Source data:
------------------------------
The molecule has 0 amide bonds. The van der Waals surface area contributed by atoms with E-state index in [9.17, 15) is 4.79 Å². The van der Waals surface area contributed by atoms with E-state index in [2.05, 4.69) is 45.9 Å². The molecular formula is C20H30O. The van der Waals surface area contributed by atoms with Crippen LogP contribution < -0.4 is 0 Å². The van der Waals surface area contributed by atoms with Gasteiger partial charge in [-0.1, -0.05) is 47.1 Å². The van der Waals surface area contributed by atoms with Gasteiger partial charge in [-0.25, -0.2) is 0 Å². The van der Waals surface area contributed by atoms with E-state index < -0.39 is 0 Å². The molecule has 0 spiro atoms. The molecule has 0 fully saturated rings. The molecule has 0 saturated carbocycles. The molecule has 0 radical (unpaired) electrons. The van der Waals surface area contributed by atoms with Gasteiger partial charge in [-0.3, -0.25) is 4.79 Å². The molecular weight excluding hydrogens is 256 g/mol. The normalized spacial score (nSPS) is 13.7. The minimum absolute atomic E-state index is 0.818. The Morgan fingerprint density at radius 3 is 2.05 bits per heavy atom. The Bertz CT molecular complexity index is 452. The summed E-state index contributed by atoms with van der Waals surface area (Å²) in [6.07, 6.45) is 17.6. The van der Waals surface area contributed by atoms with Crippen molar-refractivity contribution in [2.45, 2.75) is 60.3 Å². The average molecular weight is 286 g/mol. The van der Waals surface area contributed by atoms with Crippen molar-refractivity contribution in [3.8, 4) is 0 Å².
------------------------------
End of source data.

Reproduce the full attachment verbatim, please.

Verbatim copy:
The molecule has 0 amide bonds. The van der Waals surface area contributed by atoms with E-state index in [9.17, 15) is 4.79 Å². The van der Waals surface area contributed by atoms with E-state index in [2.05, 4.69) is 45.9 Å². The molecular formula is C20H30O. The van der Waals surface area contributed by atoms with Crippen LogP contribution < -0.4 is 0 Å². The van der Waals surface area contributed by atoms with Gasteiger partial charge in [-0.1, -0.05) is 47.1 Å². The van der Waals surface area contributed by atoms with Gasteiger partial charge in [-0.25, -0.2) is 0 Å². The van der Waals surface area contributed by atoms with E-state index < -0.39 is 0 Å². The molecule has 0 spiro atoms. The molecule has 0 fully saturated rings. The molecule has 0 saturated carbocycles. The molecule has 0 radical (unpaired) electrons. The van der Waals surface area contributed by atoms with Gasteiger partial charge in [-0.3, -0.25) is 4.79 Å². The molecular weight excluding hydrogens is 256 g/mol. The normalized spacial score (nSPS) is 13.7. The minimum absolute atomic E-state index is 0.818. The Morgan fingerprint density at radius 3 is 2.05 bits per heavy atom. The Bertz CT molecular complexity index is 452. The summed E-state index contributed by atoms with van der Waals surface area (Å²) in [6.07, 6.45) is 17.6. The van der Waals surface area contributed by atoms with Crippen molar-refractivity contribution in [2.45, 2.75) is 60.3 Å². The average molecular weight is 286 g/mol. The van der Waals surface area contributed by atoms with Crippen molar-refractivity contribution in [3.8, 4) is 0 Å².